Craig Smith will have to wait a little longer to find out if the land that’s been in his family for more than 200 years will be split in half by the controversial Aerotropolis urban boundary expansion.
The Ancaster-area farmer owns nearly 50 hectares of land near the Hamilton airport. It's land he uses to farm cash crops, including grain corn, wheat and soybeans. Parts of it have been in his family since 1801.
That’s about to change thanks to Hamilton’s Airport Employment Growth District, known as AEGD or simply the Aerotropolis. The city will expand its urban boundary by 555 hectares around the John C. Munro Hamilton International Airport, zoning sections of it for business and manufacturing.
Local environmental and citizen groups fought the plan, which the Ontario Municipal Board voted in favour of last year. All that’s left now is to draw the boundary.
Councillors face two decisions — options 1 and 1a. Option 1 cuts through the middle of Smith’s land, while option 1a leaves it intact.
Smith is fighting for option 1a. There’s so much development around his farm that he’ll likely have to sell anyway, he said. Whatever is built around his property, it won’t be for people who tolerate farms.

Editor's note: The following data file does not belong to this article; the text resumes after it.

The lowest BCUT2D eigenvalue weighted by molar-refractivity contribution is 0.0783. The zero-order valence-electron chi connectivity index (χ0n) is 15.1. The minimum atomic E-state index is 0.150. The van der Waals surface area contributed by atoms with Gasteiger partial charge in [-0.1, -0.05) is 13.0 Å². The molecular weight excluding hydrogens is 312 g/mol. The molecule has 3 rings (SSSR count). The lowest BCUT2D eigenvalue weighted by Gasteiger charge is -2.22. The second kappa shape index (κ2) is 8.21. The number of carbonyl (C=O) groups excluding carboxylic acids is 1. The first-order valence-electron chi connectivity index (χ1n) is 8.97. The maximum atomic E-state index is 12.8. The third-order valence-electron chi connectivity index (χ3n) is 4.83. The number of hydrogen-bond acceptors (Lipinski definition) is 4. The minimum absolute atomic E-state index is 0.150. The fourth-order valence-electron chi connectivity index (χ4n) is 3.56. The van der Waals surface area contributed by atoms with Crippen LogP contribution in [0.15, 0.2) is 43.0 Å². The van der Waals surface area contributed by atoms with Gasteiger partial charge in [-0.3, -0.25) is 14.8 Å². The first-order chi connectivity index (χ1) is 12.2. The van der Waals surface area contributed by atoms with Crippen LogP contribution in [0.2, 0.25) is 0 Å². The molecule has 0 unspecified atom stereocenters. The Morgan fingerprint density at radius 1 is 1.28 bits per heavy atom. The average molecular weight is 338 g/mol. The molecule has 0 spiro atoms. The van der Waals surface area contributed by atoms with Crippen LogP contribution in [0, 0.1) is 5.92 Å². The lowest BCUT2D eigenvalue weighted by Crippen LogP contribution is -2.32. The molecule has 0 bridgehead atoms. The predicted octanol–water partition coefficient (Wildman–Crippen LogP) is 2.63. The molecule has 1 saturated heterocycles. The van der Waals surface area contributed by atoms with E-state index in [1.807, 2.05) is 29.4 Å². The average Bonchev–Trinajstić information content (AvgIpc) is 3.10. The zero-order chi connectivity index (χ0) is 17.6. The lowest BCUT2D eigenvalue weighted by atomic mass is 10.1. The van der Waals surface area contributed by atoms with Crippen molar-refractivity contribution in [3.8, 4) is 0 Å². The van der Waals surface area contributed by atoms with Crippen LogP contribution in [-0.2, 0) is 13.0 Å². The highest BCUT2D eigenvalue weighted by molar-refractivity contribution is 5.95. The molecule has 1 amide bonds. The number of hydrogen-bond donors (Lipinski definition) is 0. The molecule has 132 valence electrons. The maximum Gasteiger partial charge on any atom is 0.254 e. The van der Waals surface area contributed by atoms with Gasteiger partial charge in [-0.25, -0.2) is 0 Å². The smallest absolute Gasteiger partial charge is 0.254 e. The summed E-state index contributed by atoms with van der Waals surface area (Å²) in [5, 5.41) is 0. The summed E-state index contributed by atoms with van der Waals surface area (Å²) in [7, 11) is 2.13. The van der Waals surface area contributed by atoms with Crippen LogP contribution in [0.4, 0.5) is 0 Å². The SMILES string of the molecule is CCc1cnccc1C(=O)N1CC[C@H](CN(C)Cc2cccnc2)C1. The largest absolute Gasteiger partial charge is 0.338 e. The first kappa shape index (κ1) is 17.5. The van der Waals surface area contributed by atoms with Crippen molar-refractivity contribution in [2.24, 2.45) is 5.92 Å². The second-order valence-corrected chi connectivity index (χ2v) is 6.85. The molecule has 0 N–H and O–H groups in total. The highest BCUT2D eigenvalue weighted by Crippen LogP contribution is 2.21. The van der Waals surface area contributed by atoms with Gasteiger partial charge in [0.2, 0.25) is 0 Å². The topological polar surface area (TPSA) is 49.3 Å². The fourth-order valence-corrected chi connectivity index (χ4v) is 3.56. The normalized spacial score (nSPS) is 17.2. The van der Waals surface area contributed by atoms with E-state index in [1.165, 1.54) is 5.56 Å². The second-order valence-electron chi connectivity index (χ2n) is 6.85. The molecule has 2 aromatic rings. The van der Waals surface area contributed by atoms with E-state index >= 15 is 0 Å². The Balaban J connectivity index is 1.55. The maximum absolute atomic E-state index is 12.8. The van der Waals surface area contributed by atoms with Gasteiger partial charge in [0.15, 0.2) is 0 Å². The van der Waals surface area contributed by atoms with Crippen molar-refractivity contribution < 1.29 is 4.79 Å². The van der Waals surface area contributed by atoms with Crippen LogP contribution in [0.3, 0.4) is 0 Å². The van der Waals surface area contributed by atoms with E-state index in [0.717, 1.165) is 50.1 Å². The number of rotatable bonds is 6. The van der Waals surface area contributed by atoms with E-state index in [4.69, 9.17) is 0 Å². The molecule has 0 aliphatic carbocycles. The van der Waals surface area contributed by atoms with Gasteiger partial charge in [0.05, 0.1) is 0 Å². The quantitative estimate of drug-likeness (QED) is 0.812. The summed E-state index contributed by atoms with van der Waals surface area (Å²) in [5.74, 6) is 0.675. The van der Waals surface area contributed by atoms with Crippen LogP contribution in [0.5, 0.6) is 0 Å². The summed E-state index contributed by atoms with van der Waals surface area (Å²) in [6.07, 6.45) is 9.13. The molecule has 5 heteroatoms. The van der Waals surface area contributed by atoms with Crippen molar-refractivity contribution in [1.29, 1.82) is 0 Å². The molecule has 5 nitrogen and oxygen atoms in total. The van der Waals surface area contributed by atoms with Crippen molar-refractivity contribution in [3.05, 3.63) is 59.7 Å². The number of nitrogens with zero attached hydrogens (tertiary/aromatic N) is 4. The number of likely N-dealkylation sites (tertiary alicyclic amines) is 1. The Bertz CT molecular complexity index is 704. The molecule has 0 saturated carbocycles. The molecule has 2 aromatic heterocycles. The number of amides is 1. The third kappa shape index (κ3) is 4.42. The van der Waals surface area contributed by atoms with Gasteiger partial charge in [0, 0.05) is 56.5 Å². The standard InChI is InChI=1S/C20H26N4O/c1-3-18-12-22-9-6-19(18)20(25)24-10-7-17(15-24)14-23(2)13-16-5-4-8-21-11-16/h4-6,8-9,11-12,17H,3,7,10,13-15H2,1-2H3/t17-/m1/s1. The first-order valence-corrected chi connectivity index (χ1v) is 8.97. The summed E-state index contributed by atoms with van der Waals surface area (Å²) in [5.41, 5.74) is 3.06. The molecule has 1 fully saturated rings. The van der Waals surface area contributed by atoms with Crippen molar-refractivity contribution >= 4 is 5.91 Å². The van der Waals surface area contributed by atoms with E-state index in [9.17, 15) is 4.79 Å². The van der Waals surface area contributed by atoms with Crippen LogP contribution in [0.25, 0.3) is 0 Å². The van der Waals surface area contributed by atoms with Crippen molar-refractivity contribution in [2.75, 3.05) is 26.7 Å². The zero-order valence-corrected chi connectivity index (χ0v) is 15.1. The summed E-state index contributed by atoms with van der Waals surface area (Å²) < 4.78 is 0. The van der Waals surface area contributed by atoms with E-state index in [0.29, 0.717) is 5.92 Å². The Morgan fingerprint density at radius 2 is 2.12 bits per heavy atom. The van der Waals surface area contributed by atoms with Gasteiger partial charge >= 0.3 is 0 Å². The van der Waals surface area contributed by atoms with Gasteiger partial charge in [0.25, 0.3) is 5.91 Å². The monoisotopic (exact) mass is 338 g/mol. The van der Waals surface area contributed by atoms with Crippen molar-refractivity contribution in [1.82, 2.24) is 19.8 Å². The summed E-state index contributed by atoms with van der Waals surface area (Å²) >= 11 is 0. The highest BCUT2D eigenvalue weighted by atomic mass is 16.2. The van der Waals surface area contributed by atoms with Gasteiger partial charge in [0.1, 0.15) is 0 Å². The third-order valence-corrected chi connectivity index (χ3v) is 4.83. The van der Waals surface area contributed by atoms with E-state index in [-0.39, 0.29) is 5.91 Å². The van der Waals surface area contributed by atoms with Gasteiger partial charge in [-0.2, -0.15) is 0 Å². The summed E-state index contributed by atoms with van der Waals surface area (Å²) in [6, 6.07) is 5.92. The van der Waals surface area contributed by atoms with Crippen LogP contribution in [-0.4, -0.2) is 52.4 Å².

“Farming includes odours, dust and farm equipment traffic,” said Smith, who already sold his hogs because of neighbour complaints. “People don’t really accept that.”
Smith was among about a dozen presenters at a planning committee meeting on Tuesday. Councillors discussed the Aerotropolis plan for several hours, including a lengthy closed-door session with the outside lawyer representing the city at the OMB. In the end, they made no decision on it.
Jim Sweetman of Dundas told councillors that using such a large swath of land for development eats up valuable farmland, ultimately jeopardizing the food supply.
“The loss of our prime agricultural land undermines the food security of the residents of Hamilton,” he said.
Smith’s farm remains in limbo until the Aerotropolis issue is settled. He will likely sell the land and farm somewhere less crowded.
“It won’t be easy,” he said. “There’s no other way to put it. It won’t be easy.”
But his ancestors are United Empire Loyalists who were forced to leave the United States, and “they never looked back,” he said. “That’s the way it’s going to be.”